Lockdowns, masks based on assumption not supported by science
By Art Moore
Published May 29, 2022 at 5:47pm
Back in June 2020, the World Health Organization’s top infectious disease epidemiologist caused a stir when she said coronavirus transmission by asymptomatic individuals is “very rare.”
A day later, Dr. Maria Van Kerkhove walked back her statement, saying there had been “misunderstandings.”
However, scientific studies have supported her clear initial statement, and newly published research of nearly 30,000 people across 42 countries has found asymptomatic carriers are about 68% less likely to pass the virus on than those who get sick, DailyMail.com reported.
The fear of asymptomatic spread is one of the primary reasons for the COVID-19 lockdowns and mask mandates. Many health officials believed they accounted for up to a third of all infections, with some scientists claiming asymptomatic patients were just as infectious as the sick.
But the study, published in the journal PLOS Medicine, found asymptomatic carriers were responsible for as little as 14% of cases. And the estimated overall risk of passing the virus to someone else was about two-thirds lower, the researchers said.
Lead author Diana Buitrago-Garcia of the University of Bern in Switzerland said the role of asymptomatic carriers of the virus in overall COVID transmission was minor.
“If both the proportion and transmissibility of asymptomatic infection are relatively low, people with asymptomatic SARS-CoV-2 infection should account for a smaller proportion of overall transmission than presymptomatic individuals,” she said.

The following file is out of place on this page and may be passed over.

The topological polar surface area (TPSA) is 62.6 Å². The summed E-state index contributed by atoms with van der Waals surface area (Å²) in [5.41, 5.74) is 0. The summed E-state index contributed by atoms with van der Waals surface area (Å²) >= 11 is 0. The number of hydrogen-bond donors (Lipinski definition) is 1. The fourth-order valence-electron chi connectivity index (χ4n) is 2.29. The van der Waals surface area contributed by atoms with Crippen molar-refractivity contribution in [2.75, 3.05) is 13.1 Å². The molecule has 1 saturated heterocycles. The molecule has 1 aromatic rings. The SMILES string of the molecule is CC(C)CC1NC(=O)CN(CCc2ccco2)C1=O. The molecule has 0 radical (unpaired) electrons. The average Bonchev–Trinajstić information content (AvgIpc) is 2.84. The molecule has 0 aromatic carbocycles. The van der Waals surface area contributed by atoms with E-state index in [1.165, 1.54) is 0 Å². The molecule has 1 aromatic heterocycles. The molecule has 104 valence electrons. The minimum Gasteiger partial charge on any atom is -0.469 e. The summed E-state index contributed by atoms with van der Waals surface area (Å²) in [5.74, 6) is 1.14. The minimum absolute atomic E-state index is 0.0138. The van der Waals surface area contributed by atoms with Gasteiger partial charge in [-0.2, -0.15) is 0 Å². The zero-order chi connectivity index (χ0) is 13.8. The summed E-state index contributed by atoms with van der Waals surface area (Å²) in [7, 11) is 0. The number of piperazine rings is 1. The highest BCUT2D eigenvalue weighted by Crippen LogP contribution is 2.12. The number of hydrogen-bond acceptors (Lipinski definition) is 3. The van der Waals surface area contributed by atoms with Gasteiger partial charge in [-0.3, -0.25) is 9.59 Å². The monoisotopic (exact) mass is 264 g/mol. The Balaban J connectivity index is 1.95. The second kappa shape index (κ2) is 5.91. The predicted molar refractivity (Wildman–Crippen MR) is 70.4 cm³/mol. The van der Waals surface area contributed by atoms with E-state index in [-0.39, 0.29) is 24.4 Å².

When WHO’s Kerkhove walked back her statement in June 2020, she said asymptomatic spread is a “really complex question” and much is still unknown.
“We don’t actually have that answer yet,” she said.
“I was responding to a question at the press conference. I wasn’t stating a policy of WHO or anything like that. I was just trying to articulate what we know,” she said. “And in that, I used the phrase ‘very rare,’ and I think that that’s misunderstanding to state that asymptomatic transmission globally is very rare. I was referring to a small subset of studies.”
In her original statement June 8, 2020, at a news briefing at the United Nations agency’s Geneva headquarters, she said that from “the data we have, it still seems to be rare that an asymptomatic person actually transmits onward to a secondary individual.”
“It’s very rare,” she said.
Van Kerkhove said that conclusion had important implications for how to limit the spread of the coronavirus.
“What we really want to be focused on is following the symptomatic cases,” she said.
“If we actually followed all of the symptomatic cases, isolated those cases, followed the contacts and quarantined those contacts, we would drastically reduce” the outbreak.
A study from China published in the Journal Nature in November 2020 on the prevalence of infection after a lockdown found no transmission of the SARS-CoV-2 among people who were in close contact with asymptomatic patients.
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